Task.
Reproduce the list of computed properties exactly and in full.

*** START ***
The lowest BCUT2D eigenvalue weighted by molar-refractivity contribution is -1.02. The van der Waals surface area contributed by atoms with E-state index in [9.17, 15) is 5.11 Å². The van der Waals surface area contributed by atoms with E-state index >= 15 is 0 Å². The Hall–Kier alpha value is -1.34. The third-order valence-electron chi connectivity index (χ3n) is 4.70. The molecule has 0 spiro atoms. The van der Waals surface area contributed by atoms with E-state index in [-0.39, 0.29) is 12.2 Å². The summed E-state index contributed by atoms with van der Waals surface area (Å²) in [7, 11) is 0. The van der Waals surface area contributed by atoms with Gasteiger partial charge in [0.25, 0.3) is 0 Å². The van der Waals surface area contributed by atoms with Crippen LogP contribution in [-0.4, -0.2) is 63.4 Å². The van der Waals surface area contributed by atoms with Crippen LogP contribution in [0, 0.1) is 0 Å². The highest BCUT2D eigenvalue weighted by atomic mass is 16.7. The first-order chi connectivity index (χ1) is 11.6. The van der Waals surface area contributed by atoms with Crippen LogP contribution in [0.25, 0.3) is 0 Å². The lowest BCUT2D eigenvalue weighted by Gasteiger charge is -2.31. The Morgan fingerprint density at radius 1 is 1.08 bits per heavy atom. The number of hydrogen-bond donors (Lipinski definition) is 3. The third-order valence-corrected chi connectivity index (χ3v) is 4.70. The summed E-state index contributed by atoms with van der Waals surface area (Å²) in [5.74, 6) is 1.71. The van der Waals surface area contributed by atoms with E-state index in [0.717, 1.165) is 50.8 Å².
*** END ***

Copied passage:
The lowest BCUT2D eigenvalue weighted by molar-refractivity contribution is -1.02. The van der Waals surface area contributed by atoms with E-state index in [9.17, 15) is 5.11 Å². The van der Waals surface area contributed by atoms with E-state index >= 15 is 0 Å². The Hall–Kier alpha value is -1.34. The third-order valence-electron chi connectivity index (χ3n) is 4.70. The molecule has 0 spiro atoms. The van der Waals surface area contributed by atoms with E-state index in [-0.39, 0.29) is 12.2 Å². The summed E-state index contributed by atoms with van der Waals surface area (Å²) in [7, 11) is 0. The van der Waals surface area contributed by atoms with Gasteiger partial charge in [0.25, 0.3) is 0 Å². The van der Waals surface area contributed by atoms with Crippen LogP contribution in [-0.4, -0.2) is 63.4 Å². The van der Waals surface area contributed by atoms with Crippen LogP contribution in [0, 0.1) is 0 Å². The highest BCUT2D eigenvalue weighted by atomic mass is 16.7. The first-order chi connectivity index (χ1) is 11.6. The van der Waals surface area contributed by atoms with Crippen LogP contribution in [0.25, 0.3) is 0 Å². The lowest BCUT2D eigenvalue weighted by Gasteiger charge is -2.31. The Morgan fingerprint density at radius 1 is 1.08 bits per heavy atom. The number of hydrogen-bond donors (Lipinski definition) is 3. The third-order valence-corrected chi connectivity index (χ3v) is 4.70. The summed E-state index contributed by atoms with van der Waals surface area (Å²) in [5.74, 6) is 1.71. The van der Waals surface area contributed by atoms with E-state index in [0.717, 1.165) is 50.8 Å².